HIPAA Seal of Compliance Verification

Injured in an accident? Let us help you!

HIPAA Seal of Compliance Verification

Headaches Explained: The Different Types & What They Mean

What a pain! There are many different types of headaches, and their causes vary. Although most headaches are short-lived and are rarely a cause for concern, recognizing which kind of headache you are experiencing can help you treat it and decide whether it is time to see a doctor. 

Our team at Impact Med explains the different types of headaches and what they can mean for your health. 

Headaches 101

Headaches are one of the most common health complaints, and while they can sometimes be painful and debilitating, the majority can be treated with painkillers and will go away within a few hours. 

Headaches are defined as pain “in any region of the head,” and the headache pain’s cause, duration, and intensity can vary according to the type of headache. 

Seek immediate medical care if you experience any of the following alongside a headache:

  • Stiff neck
  • Rash
  • The worst headache you’ve ever had (thunderclap headache)
  • Vomiting
  • Confusion
  • Slurred speech
  • Any fever of 100.4°F or higher
  • Paralysis or visual loss

Headaches are divided into two main categories—primary and secondary. 

Primary Headaches

Primary headaches are not caused by another condition—they are the condition. If your headache is not being triggered by an illness or allergies, it is considered primary. 

Primary headaches can be episodic or chronic. 

  • Episodic headaches: Occur occasionally and can last anywhere from half an hour to several hours. 
  • Chronic headaches: Occur most of the days in the month and can last for days at a time. In this case, pain management is often necessary.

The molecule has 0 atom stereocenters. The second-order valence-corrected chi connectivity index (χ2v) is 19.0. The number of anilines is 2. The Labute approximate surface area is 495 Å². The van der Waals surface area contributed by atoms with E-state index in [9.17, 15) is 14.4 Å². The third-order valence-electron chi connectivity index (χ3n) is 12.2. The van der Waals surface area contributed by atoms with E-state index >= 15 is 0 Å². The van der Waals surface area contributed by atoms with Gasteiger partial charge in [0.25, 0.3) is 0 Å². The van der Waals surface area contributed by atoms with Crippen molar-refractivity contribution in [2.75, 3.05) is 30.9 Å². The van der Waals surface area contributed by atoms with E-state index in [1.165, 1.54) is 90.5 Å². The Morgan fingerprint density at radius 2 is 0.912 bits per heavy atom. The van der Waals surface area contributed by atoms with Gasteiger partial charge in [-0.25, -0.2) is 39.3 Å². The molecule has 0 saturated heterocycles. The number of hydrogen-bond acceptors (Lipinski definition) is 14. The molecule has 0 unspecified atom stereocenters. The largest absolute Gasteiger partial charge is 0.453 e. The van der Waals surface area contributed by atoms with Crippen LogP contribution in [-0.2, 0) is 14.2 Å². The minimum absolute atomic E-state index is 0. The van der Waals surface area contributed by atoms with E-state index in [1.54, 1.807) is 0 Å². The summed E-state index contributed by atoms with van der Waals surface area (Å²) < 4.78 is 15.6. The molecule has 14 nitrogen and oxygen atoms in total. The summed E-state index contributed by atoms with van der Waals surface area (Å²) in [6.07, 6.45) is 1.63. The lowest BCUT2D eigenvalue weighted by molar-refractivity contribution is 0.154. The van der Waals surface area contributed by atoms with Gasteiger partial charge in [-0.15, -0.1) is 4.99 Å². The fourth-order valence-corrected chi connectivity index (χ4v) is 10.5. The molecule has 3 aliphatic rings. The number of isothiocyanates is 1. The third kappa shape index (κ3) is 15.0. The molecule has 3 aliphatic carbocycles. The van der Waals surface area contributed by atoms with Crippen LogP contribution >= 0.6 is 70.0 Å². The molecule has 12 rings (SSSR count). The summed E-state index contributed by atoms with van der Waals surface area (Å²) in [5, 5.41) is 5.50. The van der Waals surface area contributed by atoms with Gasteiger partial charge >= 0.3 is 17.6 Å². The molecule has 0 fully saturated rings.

Tension Headaches

Tension headaches are characterized by a dull aching sensation all over your head—not throbbing. You may also feel tenderness or nerve pain around your neck, forehead, scalp, or shoulder muscles. 

Tension headaches are often triggered by stress, and over-the-counter (OTC) pain relievers can help relieve occasional symptoms. If a tension headache becomes chronic, a doctor may suggest a course of action to address the underlying headache trigger. 

Cluster Headaches

Cluster headaches cause severe burning or piercing pain. They generally occur around or behind one eye or on one side of the face. Swelling, redness, flushing, and sweating can occur on the side that is affected by the headache. Nasal congestion and tearing of the eye can also occur. 

Cluster headaches occur in a series, with each headache lasting from 15 minutes to around three hours. During a cluster episode, most people experience one to four headaches a day, usually around the same time each day. After one headache resolves, another soon follows. 

A series of cluster headaches can occur daily for months at a time and are more common in spring and fall. 

Though doctors are unsure of what causes cluster headaches, there are effective ways to treat symptoms such as oxygen therapy, medication, or local anesthetics to provide pain relief. 


The pain caused by migraines is intense and pulses from deep in your head. The worst part? It can last for days. Migraine pain is usually one-sided and often causes sensitivity to light and sound, as well as nausea or vomiting. 

Some migraines are preceded by visual disturbances called auras before the migraine starts. You may see:

  • Flashing lights
  • Shimmering lights